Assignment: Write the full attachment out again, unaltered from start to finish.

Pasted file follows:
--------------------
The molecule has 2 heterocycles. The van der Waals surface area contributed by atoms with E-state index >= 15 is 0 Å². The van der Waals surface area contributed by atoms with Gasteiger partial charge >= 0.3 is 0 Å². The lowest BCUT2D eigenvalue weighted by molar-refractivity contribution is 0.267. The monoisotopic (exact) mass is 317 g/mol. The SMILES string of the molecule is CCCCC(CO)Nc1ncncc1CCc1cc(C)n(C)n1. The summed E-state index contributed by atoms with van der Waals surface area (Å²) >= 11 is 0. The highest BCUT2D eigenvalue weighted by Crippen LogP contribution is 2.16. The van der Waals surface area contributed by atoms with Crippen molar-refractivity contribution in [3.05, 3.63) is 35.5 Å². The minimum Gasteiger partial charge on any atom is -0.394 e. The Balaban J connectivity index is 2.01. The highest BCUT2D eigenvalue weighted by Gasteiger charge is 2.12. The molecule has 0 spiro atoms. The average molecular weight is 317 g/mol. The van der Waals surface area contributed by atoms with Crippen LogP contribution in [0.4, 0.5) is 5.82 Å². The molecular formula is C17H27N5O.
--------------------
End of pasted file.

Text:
The molecule has 2 heterocycles. The van der Waals surface area contributed by atoms with E-state index >= 15 is 0 Å². The van der Waals surface area contributed by atoms with Gasteiger partial charge >= 0.3 is 0 Å². The lowest BCUT2D eigenvalue weighted by molar-refractivity contribution is 0.267. The monoisotopic (exact) mass is 317 g/mol. The SMILES string of the molecule is CCCCC(CO)Nc1ncncc1CCc1cc(C)n(C)n1. The summed E-state index contributed by atoms with van der Waals surface area (Å²) >= 11 is 0. The highest BCUT2D eigenvalue weighted by Crippen LogP contribution is 2.16. The van der Waals surface area contributed by atoms with Crippen molar-refractivity contribution in [3.05, 3.63) is 35.5 Å². The minimum Gasteiger partial charge on any atom is -0.394 e. The Balaban J connectivity index is 2.01. The highest BCUT2D eigenvalue weighted by Gasteiger charge is 2.12. The molecule has 0 spiro atoms. The average molecular weight is 317 g/mol. The van der Waals surface area contributed by atoms with Crippen LogP contribution in [0.4, 0.5) is 5.82 Å². The molecular formula is C17H27N5O.